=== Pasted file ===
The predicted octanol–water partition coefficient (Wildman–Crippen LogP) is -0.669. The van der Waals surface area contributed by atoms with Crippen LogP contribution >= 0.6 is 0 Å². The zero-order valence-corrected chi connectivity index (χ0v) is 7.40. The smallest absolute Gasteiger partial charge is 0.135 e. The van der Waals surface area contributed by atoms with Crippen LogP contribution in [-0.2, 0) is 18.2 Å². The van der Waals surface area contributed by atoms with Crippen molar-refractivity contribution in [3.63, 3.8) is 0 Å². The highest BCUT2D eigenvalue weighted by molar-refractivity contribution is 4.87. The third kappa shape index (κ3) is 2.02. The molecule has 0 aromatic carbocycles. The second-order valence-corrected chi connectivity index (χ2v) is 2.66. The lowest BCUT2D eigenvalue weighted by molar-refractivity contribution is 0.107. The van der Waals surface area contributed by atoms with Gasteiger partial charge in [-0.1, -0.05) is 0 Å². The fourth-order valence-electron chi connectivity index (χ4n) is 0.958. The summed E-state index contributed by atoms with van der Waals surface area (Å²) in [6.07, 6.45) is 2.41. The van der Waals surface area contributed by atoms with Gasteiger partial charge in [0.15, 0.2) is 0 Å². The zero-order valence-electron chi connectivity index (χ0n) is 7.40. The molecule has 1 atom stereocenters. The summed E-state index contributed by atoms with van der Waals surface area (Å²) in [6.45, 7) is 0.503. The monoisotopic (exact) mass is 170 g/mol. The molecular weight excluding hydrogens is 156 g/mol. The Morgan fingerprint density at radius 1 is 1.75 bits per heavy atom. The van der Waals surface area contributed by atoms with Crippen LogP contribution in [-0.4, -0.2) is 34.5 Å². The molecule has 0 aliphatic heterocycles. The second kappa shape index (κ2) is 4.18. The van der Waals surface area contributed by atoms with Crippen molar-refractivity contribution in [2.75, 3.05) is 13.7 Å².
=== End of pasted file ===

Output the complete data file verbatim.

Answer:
The predicted octanol–water partition coefficient (Wildman–Crippen LogP) is -0.669. The van der Waals surface area contributed by atoms with Crippen LogP contribution >= 0.6 is 0 Å². The zero-order valence-corrected chi connectivity index (χ0v) is 7.40. The smallest absolute Gasteiger partial charge is 0.135 e. The van der Waals surface area contributed by atoms with Crippen LogP contribution in [-0.2, 0) is 18.2 Å². The van der Waals surface area contributed by atoms with Crippen molar-refractivity contribution in [3.63, 3.8) is 0 Å². The highest BCUT2D eigenvalue weighted by molar-refractivity contribution is 4.87. The third kappa shape index (κ3) is 2.02. The molecule has 0 aromatic carbocycles. The second-order valence-corrected chi connectivity index (χ2v) is 2.66. The lowest BCUT2D eigenvalue weighted by molar-refractivity contribution is 0.107. The van der Waals surface area contributed by atoms with Gasteiger partial charge in [-0.1, -0.05) is 0 Å². The fourth-order valence-electron chi connectivity index (χ4n) is 0.958. The summed E-state index contributed by atoms with van der Waals surface area (Å²) in [6.07, 6.45) is 2.41. The van der Waals surface area contributed by atoms with Gasteiger partial charge in [0.15, 0.2) is 0 Å². The zero-order valence-electron chi connectivity index (χ0n) is 7.40. The molecule has 1 atom stereocenters. The summed E-state index contributed by atoms with van der Waals surface area (Å²) in [6.45, 7) is 0.503. The monoisotopic (exact) mass is 170 g/mol. The molecular weight excluding hydrogens is 156 g/mol. The Morgan fingerprint density at radius 1 is 1.75 bits per heavy atom. The van der Waals surface area contributed by atoms with Crippen LogP contribution in [-0.4, -0.2) is 34.5 Å². The molecule has 0 aliphatic heterocycles. The second kappa shape index (κ2) is 4.18. The van der Waals surface area contributed by atoms with Crippen molar-refractivity contribution in [2.75, 3.05) is 13.7 Å².